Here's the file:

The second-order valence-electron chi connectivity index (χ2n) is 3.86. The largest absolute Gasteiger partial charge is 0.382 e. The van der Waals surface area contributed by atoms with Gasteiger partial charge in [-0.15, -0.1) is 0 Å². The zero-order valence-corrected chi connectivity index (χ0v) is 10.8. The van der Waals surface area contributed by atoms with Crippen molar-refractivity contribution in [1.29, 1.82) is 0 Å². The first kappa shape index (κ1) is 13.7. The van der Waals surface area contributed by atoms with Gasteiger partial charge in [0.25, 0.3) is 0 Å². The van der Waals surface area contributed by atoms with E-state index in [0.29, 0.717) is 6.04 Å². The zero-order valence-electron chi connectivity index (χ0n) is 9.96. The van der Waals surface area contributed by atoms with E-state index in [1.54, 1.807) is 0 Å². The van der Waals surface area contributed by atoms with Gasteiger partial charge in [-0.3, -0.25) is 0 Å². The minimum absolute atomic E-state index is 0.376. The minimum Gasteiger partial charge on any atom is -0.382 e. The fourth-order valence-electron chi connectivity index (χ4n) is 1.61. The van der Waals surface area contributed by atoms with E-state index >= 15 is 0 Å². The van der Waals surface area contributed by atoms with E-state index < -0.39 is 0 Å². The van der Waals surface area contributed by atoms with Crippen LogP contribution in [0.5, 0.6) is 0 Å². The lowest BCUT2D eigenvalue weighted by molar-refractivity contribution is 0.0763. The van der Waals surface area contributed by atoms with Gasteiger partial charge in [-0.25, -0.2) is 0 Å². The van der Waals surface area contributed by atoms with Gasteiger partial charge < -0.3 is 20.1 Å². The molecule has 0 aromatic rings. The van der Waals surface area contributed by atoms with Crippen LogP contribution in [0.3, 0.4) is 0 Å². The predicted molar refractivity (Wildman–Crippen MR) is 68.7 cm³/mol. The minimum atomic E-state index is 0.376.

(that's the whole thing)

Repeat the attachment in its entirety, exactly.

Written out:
The second-order valence-electron chi connectivity index (χ2n) is 3.86. The largest absolute Gasteiger partial charge is 0.382 e. The van der Waals surface area contributed by atoms with Gasteiger partial charge in [-0.15, -0.1) is 0 Å². The zero-order valence-corrected chi connectivity index (χ0v) is 10.8. The van der Waals surface area contributed by atoms with Crippen molar-refractivity contribution in [1.29, 1.82) is 0 Å². The first kappa shape index (κ1) is 13.7. The van der Waals surface area contributed by atoms with Gasteiger partial charge in [0.25, 0.3) is 0 Å². The van der Waals surface area contributed by atoms with E-state index in [0.29, 0.717) is 6.04 Å². The zero-order valence-electron chi connectivity index (χ0n) is 9.96. The van der Waals surface area contributed by atoms with E-state index in [1.54, 1.807) is 0 Å². The van der Waals surface area contributed by atoms with Gasteiger partial charge in [-0.3, -0.25) is 0 Å². The minimum absolute atomic E-state index is 0.376. The minimum Gasteiger partial charge on any atom is -0.382 e. The fourth-order valence-electron chi connectivity index (χ4n) is 1.61. The van der Waals surface area contributed by atoms with E-state index >= 15 is 0 Å². The van der Waals surface area contributed by atoms with E-state index < -0.39 is 0 Å². The van der Waals surface area contributed by atoms with Crippen LogP contribution in [0.5, 0.6) is 0 Å². The lowest BCUT2D eigenvalue weighted by molar-refractivity contribution is 0.0763. The van der Waals surface area contributed by atoms with Gasteiger partial charge in [-0.25, -0.2) is 0 Å². The van der Waals surface area contributed by atoms with Gasteiger partial charge < -0.3 is 20.1 Å². The molecule has 0 aromatic rings. The van der Waals surface area contributed by atoms with Crippen LogP contribution in [0.3, 0.4) is 0 Å². The predicted molar refractivity (Wildman–Crippen MR) is 68.7 cm³/mol. The minimum atomic E-state index is 0.376.